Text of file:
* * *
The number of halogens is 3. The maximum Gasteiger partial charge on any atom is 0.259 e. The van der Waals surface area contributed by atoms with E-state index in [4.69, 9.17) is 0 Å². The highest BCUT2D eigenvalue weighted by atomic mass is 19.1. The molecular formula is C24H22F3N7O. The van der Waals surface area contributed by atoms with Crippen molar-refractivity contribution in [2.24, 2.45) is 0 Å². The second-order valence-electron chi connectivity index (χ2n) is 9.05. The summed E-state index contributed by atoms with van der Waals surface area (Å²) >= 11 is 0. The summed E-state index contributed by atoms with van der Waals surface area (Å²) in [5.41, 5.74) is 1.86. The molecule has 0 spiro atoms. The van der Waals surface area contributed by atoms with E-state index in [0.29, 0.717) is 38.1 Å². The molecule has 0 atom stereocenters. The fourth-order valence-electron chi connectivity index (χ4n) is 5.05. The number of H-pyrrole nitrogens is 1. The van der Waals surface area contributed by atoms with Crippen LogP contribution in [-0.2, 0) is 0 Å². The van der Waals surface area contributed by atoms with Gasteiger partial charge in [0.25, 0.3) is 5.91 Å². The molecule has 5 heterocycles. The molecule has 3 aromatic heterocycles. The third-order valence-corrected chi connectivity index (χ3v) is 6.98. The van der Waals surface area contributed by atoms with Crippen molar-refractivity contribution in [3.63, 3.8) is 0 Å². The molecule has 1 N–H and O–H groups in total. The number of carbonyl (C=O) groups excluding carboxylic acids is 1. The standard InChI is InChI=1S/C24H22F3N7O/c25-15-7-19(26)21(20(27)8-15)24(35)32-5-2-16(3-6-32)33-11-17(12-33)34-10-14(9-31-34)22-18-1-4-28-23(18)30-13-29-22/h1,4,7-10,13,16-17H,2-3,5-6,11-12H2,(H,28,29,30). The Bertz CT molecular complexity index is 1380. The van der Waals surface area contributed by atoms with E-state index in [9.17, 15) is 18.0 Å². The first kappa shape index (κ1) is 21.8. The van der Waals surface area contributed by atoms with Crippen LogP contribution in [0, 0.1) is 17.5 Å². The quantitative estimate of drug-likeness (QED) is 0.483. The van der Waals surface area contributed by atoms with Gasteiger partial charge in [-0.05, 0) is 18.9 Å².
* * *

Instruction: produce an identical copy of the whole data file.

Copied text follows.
The number of halogens is 3. The maximum Gasteiger partial charge on any atom is 0.259 e. The van der Waals surface area contributed by atoms with E-state index in [4.69, 9.17) is 0 Å². The highest BCUT2D eigenvalue weighted by atomic mass is 19.1. The molecular formula is C24H22F3N7O. The van der Waals surface area contributed by atoms with Crippen molar-refractivity contribution in [2.24, 2.45) is 0 Å². The second-order valence-electron chi connectivity index (χ2n) is 9.05. The summed E-state index contributed by atoms with van der Waals surface area (Å²) >= 11 is 0. The summed E-state index contributed by atoms with van der Waals surface area (Å²) in [5.41, 5.74) is 1.86. The molecule has 0 spiro atoms. The van der Waals surface area contributed by atoms with E-state index in [0.29, 0.717) is 38.1 Å². The molecule has 0 atom stereocenters. The fourth-order valence-electron chi connectivity index (χ4n) is 5.05. The number of H-pyrrole nitrogens is 1. The van der Waals surface area contributed by atoms with Crippen LogP contribution in [-0.2, 0) is 0 Å². The van der Waals surface area contributed by atoms with Gasteiger partial charge in [0.25, 0.3) is 5.91 Å². The molecule has 5 heterocycles. The molecule has 3 aromatic heterocycles. The third-order valence-corrected chi connectivity index (χ3v) is 6.98. The van der Waals surface area contributed by atoms with Crippen molar-refractivity contribution in [3.63, 3.8) is 0 Å². The molecule has 1 N–H and O–H groups in total. The number of carbonyl (C=O) groups excluding carboxylic acids is 1. The standard InChI is InChI=1S/C24H22F3N7O/c25-15-7-19(26)21(20(27)8-15)24(35)32-5-2-16(3-6-32)33-11-17(12-33)34-10-14(9-31-34)22-18-1-4-28-23(18)30-13-29-22/h1,4,7-10,13,16-17H,2-3,5-6,11-12H2,(H,28,29,30). The Bertz CT molecular complexity index is 1380. The van der Waals surface area contributed by atoms with E-state index in [9.17, 15) is 18.0 Å². The first kappa shape index (κ1) is 21.8. The van der Waals surface area contributed by atoms with Crippen LogP contribution in [0, 0.1) is 17.5 Å². The quantitative estimate of drug-likeness (QED) is 0.483. The van der Waals surface area contributed by atoms with Gasteiger partial charge in [-0.05, 0) is 18.9 Å².